Angels are not necessarily holy nor unholy. The word angel in the Bible comes from the Hebrew word “mal’ak” or the Greek word “aggelos,” both meaning “messenger.” Angel can refer to human messengers such as in Matthew 11:7-10 which quotes Malachi 3:1, “…I will send my messenger [angel] ahead of you, who will prepare your way before you.” In this instance angel refers to John the Baptist. The word angel, however, is often interpreted as a spirit being, which could be holy or unholy. Some well known angels are Gabriel, Michael, and Lucifer.

In the Bible, Holy is the Hebrew word “Qodesh” or the Greek word “Hagios.” Old Testament usage of the word holy may be applied to things. For example, the Tabernacle and its furnishings were holy: “the holy altar” (Ex 29:37), “the holy anointing oil” (Ex 30:25), “the holy high priest's garments” (Ex 31:10), etc. In other contexts, holy describes “the holy sabbath day of rest” (Ex 35:2). Holy may also be applied to people, such as in 1 Peter 1:15-16 which quotes Leviticus 11:44-45, “You also be holy in all your conduct.”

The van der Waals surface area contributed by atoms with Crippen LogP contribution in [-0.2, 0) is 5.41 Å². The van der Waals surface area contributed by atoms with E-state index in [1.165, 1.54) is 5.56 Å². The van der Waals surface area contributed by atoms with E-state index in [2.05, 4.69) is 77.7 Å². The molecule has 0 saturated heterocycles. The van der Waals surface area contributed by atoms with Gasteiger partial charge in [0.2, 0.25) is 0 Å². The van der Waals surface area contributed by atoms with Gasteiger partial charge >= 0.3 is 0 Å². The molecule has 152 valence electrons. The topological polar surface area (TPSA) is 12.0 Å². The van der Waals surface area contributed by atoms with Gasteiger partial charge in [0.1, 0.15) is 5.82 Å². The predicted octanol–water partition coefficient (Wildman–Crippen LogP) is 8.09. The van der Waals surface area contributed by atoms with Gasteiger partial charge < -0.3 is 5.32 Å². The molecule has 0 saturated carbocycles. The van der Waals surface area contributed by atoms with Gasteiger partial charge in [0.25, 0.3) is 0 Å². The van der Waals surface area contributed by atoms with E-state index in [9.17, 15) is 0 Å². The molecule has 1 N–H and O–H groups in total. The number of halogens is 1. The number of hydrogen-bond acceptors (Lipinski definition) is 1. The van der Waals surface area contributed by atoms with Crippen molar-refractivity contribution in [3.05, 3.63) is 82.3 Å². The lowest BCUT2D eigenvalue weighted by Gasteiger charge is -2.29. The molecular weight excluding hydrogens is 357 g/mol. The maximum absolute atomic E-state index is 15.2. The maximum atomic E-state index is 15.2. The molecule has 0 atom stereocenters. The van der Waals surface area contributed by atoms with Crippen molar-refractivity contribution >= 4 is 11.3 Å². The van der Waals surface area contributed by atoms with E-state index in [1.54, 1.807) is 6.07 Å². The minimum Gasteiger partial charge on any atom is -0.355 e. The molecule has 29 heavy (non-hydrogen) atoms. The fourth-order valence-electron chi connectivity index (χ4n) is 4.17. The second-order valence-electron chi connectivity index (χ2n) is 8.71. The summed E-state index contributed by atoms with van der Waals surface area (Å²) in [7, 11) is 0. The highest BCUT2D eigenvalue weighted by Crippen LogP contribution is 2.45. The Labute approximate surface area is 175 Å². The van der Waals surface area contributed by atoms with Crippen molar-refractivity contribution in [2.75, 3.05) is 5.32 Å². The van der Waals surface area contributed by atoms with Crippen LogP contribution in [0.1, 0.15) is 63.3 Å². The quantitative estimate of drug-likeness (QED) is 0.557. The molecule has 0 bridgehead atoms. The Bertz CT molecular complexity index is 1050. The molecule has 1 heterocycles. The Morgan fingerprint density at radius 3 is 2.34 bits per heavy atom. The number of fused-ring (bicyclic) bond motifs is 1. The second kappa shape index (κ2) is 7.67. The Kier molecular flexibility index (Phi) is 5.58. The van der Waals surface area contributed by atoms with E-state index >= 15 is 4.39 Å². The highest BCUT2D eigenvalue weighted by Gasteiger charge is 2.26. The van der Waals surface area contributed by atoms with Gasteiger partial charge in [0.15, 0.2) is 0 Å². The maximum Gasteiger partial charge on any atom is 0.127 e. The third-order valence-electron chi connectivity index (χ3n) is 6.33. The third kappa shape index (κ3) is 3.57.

A practical definition of holy is something that is set aside; special; for God; dedicated to God. God himself is Holy (Leviticus 11:44-45).

Thus, angels that are set aside to do God’s work would be considered holy (Matthew 25:31), such as Gabriel or Michael. Others, however, such as Satan (Lucifer) and the fallen angels (Jude 1:6, 2 Peter 2:4), would be considered unholy.